It seems incredible that it could have been that simple, as simple as the city of Danzig, but when you boil it down, that was it. Every other aggressive move Hitler made was a reaction to circumstances rather than a pre-planned strategy, except to some degree the invasion of the USSR which was both a war to obtain Russian grain and other resources as well as a war of intense ideological hatred between national and international socialists. Why did Hitler invade France? Because France first declared war on Germany. Why did Hitler invade the Low Countries? For the same reason the Kaiser did (sans Netherlands) in the First World War; practical military necessity. Why did Hitler invade Denmark and Norway? Because the British mined Norwegian ports to cut off supplies going to Germany. Why did Hitler invade the Balkans? Because the Prince-Regent of Yugoslavia had been overthrown by a pro-Allied faction and Hitler wanted his southern flank secure before invading Russia and that meant stomping on any government there that was not Axis-aligned and putting a quick end to the war in Greece where the British had diverted considerable resources. Why did Hitler invade north Africa? Because the premature Italian invasion of Egypt ordered by Mussolini had ended in total failure and the British were about to take over the whole of Libya. Although Hitler liked to portray himself as a man of action, these were all reactions and not part of a grand strategy.

The next question is; why did the Kingdom of Italy fight? The answer, again, is not very satisfying. Italy had stayed out of the fight at first (which the King thought best) and Mussolini had even tried to arrange peace talks, which may sound odd but is not surprising considering how high his popularity shot up after the Munich agreement. However, both Mussolini and the Allied leadership wanted Italy in the war but for very different reasons obviously. Most have heard the motivation for Mussolini. France was nearing defeat, few expected Britain to carry on after such an event and Mussolini feared that if Italy did not get into the war before it was over they would gain nothing from it. The famous line of his was that he needed only a few thousand dead to be able to sit at the conference table at which he hoped to gain Savoy, Nice, Corsica, Tunisia and a corridor across the Sudan to link Libya with Italian East Africa. The Allies, for their part, realized that Mussolini would be getting into the war sooner or later and they preferred it to come sooner. The Italian armed forces were fairly worn and weary by 1940. In the twenty years since World War I the Italians had suppressed a guerilla war in Libya, conquered Ethiopia, successfully intervened in the Spanish Civil War and occupied Albania (which was done virtually without resistance but was still a logistical and economic strain). All of this had put stress on a war machine that was not exactly ‘up to code’ in the first place. Italy needed time to fully modernize their military and the Allies (primarily Britain) did not want to give them that time and preferred Italy to enter the war before they were fully prepared.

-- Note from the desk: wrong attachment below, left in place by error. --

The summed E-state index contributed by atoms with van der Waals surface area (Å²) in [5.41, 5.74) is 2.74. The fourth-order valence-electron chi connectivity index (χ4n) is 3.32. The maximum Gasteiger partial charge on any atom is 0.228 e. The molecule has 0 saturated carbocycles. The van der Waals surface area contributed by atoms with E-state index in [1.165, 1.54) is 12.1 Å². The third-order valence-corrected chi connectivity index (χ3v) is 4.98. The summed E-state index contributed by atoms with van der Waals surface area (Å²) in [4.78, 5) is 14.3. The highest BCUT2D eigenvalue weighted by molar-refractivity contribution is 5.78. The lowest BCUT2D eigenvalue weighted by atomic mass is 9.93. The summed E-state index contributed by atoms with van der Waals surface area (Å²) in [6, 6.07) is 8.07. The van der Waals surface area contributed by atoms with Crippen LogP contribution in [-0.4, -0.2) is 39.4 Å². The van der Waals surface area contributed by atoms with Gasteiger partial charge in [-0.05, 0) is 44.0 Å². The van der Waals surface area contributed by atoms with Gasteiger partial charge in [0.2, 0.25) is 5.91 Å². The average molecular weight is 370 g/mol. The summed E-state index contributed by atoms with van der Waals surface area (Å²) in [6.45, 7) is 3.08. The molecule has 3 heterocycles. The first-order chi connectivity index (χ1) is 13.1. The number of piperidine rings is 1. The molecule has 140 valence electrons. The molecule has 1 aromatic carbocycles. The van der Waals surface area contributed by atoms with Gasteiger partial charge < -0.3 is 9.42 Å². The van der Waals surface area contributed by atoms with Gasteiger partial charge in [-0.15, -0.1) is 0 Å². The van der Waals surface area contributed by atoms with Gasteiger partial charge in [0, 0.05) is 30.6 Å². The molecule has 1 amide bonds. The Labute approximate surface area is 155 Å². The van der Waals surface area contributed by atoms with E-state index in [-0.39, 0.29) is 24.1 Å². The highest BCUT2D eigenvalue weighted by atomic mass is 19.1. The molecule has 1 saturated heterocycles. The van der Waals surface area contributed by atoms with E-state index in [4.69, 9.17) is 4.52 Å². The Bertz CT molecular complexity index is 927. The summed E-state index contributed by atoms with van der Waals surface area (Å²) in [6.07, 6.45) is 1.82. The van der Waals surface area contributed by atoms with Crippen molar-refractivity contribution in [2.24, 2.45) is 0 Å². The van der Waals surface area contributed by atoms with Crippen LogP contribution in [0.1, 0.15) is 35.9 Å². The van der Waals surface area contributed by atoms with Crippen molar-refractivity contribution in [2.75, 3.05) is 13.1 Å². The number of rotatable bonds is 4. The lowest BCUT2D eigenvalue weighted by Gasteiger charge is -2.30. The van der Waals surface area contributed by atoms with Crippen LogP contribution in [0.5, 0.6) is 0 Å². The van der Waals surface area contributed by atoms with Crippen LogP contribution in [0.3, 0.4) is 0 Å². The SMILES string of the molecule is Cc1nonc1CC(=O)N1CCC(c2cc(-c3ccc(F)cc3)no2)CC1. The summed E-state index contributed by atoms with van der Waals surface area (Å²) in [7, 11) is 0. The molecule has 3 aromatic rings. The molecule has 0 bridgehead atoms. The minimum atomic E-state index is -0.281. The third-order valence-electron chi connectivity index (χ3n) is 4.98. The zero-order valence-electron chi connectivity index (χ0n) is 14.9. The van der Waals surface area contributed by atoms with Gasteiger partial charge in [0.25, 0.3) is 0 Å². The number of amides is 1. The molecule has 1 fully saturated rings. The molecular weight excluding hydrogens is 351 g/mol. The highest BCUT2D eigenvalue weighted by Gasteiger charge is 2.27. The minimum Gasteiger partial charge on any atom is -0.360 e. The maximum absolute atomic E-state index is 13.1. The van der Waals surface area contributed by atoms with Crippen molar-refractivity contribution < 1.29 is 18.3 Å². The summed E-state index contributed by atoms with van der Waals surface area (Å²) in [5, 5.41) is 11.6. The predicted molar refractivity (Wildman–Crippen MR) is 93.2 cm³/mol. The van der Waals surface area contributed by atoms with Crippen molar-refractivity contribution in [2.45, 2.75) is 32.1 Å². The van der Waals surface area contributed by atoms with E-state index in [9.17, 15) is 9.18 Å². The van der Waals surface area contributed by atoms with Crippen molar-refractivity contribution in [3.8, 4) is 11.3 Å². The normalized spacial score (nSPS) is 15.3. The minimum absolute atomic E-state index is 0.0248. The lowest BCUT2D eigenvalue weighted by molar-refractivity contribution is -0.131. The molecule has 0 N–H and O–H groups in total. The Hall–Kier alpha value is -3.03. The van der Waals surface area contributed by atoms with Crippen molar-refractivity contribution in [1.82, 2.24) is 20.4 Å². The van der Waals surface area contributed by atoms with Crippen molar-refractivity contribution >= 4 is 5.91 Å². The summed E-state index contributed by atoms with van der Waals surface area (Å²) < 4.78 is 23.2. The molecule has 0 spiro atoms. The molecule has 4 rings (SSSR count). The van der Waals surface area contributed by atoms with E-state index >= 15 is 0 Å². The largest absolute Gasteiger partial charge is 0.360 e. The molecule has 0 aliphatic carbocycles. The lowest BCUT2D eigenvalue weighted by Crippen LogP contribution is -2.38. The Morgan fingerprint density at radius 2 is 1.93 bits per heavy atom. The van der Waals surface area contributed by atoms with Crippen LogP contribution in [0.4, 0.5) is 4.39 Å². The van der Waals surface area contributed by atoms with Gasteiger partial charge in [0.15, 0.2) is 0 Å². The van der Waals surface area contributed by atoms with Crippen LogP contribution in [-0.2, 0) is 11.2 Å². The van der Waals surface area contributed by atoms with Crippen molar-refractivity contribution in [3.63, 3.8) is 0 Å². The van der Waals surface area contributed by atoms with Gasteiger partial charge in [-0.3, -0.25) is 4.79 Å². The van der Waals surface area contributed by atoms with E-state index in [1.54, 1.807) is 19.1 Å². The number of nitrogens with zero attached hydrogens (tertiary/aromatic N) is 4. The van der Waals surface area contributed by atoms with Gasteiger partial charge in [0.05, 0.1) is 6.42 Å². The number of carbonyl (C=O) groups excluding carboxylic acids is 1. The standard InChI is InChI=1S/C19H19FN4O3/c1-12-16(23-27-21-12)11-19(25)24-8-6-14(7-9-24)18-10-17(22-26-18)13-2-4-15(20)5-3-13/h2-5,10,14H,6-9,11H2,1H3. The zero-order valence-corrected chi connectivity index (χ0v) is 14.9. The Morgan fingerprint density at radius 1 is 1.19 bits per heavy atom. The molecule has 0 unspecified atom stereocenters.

So, why did Italy fight? Coal. True, it seems about as anticlimactic as saying, “Danzig” but that was the given excuse. In March of 1940 the Allies ordered the seizure of all Italian coal shipments coming out of Germany, bound for the industrial heartland of northern Italy. At the time the Kingdom of Italy was still neutral and at peace with both sides and Mussolini seized on this (as the Allied leaders surely knew he would) as an outrageous act of piracy and a violation of Italian sovereignty. Mussolini could also point out (and did) that with Britain holding Gibraltar and the Suez Canal, and determined to cut off their overseas trade, Italy was effectively bottled up in the Mediterranean and cut off from the rest of the world, all before Italy had taken any aggressive moves against any of the Allies. In truth, of course, Mussolini wanted to get into the war and the Allies were simply being good enough to provide him with a reason to. On June 10, much to the horror of the King, Mussolini declared war on Britain and France. Later Italian troops would participate in the invasions of Yugoslavia and the Soviet Union for the same reasons as Germany but the only other attack Mussolini launched entirely on his own was the invasion of Greece, which did not go exactly as planned nor are the reasons for it entirely clear. Was it simply an act of mad aggression? Fascist paranoia? Was it a ruse meant to draw British support out of Egypt prior to the Italian invasion? Only Mussolini would know for sure and he never said, and it would be even money if he could have been believed if he had.

Finally we come to the last question; why did the Empire of Japan fight? One big difference between Japan and the other principle Axis powers was that Japan was already fighting and had been fighting for a decade in an undeclared war with China. This arose out of the Japanese desire to secure a buffer in northeast Asia between themselves and the Soviet Union which had already suppressed efforts to form an opposition government in the Russian Far East and occupied Mongolia, making it a part of the Soviet Union in all but name. There was also the desire for the natural resources of Manchuria and control of Chinese markets (with whom their primary competitor was the United States). Economic interest in China was also the basic reason for why many other nations maintained military forces in China. At the time war broke out in Europe, Japan was focused on consolidation and winning the war in China (having already been burned in a border clash with the Soviets). The situation was not fundamentally different in the Far East in 1941 than it had been in 1931 but the United States decided to get involved in what had, until then, been the Second Sino-Japanese War. Why did Japan fight? To sum it up in another one-word answer, it was about oil.